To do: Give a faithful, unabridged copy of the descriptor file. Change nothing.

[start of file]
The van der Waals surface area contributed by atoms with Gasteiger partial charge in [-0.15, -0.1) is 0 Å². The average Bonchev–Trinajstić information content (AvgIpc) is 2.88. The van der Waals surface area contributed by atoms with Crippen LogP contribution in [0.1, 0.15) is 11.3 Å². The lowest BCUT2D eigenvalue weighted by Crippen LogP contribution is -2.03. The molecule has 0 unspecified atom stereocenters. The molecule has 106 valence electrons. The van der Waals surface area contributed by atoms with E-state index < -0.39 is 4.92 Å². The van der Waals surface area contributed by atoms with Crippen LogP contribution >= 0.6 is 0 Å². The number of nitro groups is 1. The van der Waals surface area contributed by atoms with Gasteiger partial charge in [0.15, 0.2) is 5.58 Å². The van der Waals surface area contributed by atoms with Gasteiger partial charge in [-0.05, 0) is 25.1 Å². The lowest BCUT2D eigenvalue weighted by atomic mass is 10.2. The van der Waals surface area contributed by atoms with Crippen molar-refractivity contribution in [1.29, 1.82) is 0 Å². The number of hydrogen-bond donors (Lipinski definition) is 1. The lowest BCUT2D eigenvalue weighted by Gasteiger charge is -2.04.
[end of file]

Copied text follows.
The van der Waals surface area contributed by atoms with Gasteiger partial charge in [-0.15, -0.1) is 0 Å². The average Bonchev–Trinajstić information content (AvgIpc) is 2.88. The van der Waals surface area contributed by atoms with Crippen LogP contribution in [0.1, 0.15) is 11.3 Å². The lowest BCUT2D eigenvalue weighted by Crippen LogP contribution is -2.03. The molecule has 0 unspecified atom stereocenters. The molecule has 106 valence electrons. The van der Waals surface area contributed by atoms with E-state index < -0.39 is 4.92 Å². The van der Waals surface area contributed by atoms with Crippen LogP contribution >= 0.6 is 0 Å². The number of nitro groups is 1. The van der Waals surface area contributed by atoms with Gasteiger partial charge in [0.15, 0.2) is 5.58 Å². The van der Waals surface area contributed by atoms with Gasteiger partial charge in [-0.05, 0) is 25.1 Å². The lowest BCUT2D eigenvalue weighted by atomic mass is 10.2. The van der Waals surface area contributed by atoms with Crippen molar-refractivity contribution in [1.29, 1.82) is 0 Å². The number of hydrogen-bond donors (Lipinski definition) is 1. The lowest BCUT2D eigenvalue weighted by Gasteiger charge is -2.04.